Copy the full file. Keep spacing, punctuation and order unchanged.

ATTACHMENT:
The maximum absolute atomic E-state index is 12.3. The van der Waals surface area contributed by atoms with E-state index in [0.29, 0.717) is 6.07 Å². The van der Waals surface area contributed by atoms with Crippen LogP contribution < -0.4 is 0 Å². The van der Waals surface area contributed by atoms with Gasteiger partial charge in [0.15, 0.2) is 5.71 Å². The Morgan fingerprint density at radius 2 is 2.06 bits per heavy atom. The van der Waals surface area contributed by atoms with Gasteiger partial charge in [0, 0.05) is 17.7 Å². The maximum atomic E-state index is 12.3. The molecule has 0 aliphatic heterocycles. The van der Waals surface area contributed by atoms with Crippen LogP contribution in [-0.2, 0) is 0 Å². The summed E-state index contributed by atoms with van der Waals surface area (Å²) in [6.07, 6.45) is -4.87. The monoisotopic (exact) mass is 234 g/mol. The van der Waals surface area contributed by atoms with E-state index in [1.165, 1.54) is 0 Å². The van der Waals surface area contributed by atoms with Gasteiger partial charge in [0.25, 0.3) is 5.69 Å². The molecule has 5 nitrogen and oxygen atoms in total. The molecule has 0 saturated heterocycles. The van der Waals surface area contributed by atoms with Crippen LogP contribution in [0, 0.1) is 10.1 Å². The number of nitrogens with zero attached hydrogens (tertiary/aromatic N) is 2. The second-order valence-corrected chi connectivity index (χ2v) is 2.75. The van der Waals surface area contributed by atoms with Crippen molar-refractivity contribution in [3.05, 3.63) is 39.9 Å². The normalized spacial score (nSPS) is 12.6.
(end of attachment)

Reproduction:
The maximum absolute atomic E-state index is 12.3. The van der Waals surface area contributed by atoms with E-state index in [0.29, 0.717) is 6.07 Å². The van der Waals surface area contributed by atoms with Crippen LogP contribution < -0.4 is 0 Å². The van der Waals surface area contributed by atoms with Gasteiger partial charge in [0.15, 0.2) is 5.71 Å². The Morgan fingerprint density at radius 2 is 2.06 bits per heavy atom. The van der Waals surface area contributed by atoms with Gasteiger partial charge in [0, 0.05) is 17.7 Å². The maximum atomic E-state index is 12.3. The molecule has 0 aliphatic heterocycles. The van der Waals surface area contributed by atoms with Crippen LogP contribution in [-0.2, 0) is 0 Å². The summed E-state index contributed by atoms with van der Waals surface area (Å²) in [6.07, 6.45) is -4.87. The monoisotopic (exact) mass is 234 g/mol. The van der Waals surface area contributed by atoms with E-state index in [1.165, 1.54) is 0 Å². The van der Waals surface area contributed by atoms with Gasteiger partial charge in [0.25, 0.3) is 5.69 Å². The molecule has 5 nitrogen and oxygen atoms in total. The molecule has 0 saturated heterocycles. The van der Waals surface area contributed by atoms with Crippen LogP contribution in [0, 0.1) is 10.1 Å². The number of nitrogens with zero attached hydrogens (tertiary/aromatic N) is 2. The second-order valence-corrected chi connectivity index (χ2v) is 2.75. The van der Waals surface area contributed by atoms with Crippen molar-refractivity contribution in [3.05, 3.63) is 39.9 Å². The normalized spacial score (nSPS) is 12.6.